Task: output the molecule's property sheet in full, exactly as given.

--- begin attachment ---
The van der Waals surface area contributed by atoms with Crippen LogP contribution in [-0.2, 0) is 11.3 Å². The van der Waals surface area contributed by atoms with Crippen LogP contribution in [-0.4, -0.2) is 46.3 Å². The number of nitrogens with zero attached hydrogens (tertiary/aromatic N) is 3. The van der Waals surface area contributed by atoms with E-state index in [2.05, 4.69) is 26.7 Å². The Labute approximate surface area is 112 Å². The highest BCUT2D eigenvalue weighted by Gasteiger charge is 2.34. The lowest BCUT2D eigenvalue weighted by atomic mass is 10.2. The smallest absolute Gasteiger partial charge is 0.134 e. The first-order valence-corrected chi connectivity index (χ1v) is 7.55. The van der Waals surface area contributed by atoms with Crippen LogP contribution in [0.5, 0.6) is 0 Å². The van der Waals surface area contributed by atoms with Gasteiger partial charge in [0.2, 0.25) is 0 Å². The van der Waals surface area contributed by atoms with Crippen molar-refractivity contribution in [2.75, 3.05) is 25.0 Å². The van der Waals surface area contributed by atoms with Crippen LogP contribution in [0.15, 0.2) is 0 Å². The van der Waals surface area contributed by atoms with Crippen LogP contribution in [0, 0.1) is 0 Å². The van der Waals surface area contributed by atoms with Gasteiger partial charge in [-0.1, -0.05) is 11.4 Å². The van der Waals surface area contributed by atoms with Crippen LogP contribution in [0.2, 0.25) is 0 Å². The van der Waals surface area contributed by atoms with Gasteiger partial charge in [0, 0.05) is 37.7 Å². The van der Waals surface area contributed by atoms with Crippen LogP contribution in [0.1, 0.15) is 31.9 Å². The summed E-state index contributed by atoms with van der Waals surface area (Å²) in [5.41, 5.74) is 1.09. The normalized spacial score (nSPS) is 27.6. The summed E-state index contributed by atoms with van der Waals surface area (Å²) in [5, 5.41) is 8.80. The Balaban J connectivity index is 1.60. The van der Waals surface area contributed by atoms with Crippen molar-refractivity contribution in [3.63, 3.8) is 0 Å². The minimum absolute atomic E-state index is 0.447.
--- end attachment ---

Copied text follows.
The van der Waals surface area contributed by atoms with Crippen LogP contribution in [-0.2, 0) is 11.3 Å². The van der Waals surface area contributed by atoms with Crippen LogP contribution in [-0.4, -0.2) is 46.3 Å². The number of nitrogens with zero attached hydrogens (tertiary/aromatic N) is 3. The van der Waals surface area contributed by atoms with E-state index in [2.05, 4.69) is 26.7 Å². The Labute approximate surface area is 112 Å². The highest BCUT2D eigenvalue weighted by Gasteiger charge is 2.34. The lowest BCUT2D eigenvalue weighted by atomic mass is 10.2. The smallest absolute Gasteiger partial charge is 0.134 e. The first-order valence-corrected chi connectivity index (χ1v) is 7.55. The van der Waals surface area contributed by atoms with Crippen LogP contribution in [0.5, 0.6) is 0 Å². The van der Waals surface area contributed by atoms with Gasteiger partial charge in [0.2, 0.25) is 0 Å². The van der Waals surface area contributed by atoms with Crippen molar-refractivity contribution in [2.75, 3.05) is 25.0 Å². The van der Waals surface area contributed by atoms with Crippen LogP contribution in [0.15, 0.2) is 0 Å². The van der Waals surface area contributed by atoms with Crippen LogP contribution in [0, 0.1) is 0 Å². The van der Waals surface area contributed by atoms with Gasteiger partial charge in [-0.1, -0.05) is 11.4 Å². The van der Waals surface area contributed by atoms with Crippen LogP contribution in [0.2, 0.25) is 0 Å². The van der Waals surface area contributed by atoms with Gasteiger partial charge in [0, 0.05) is 37.7 Å². The van der Waals surface area contributed by atoms with Crippen LogP contribution in [0.1, 0.15) is 31.9 Å². The summed E-state index contributed by atoms with van der Waals surface area (Å²) in [5.41, 5.74) is 1.09. The normalized spacial score (nSPS) is 27.6. The summed E-state index contributed by atoms with van der Waals surface area (Å²) in [5, 5.41) is 8.80. The Balaban J connectivity index is 1.60. The van der Waals surface area contributed by atoms with Crippen molar-refractivity contribution in [3.63, 3.8) is 0 Å². The minimum absolute atomic E-state index is 0.447.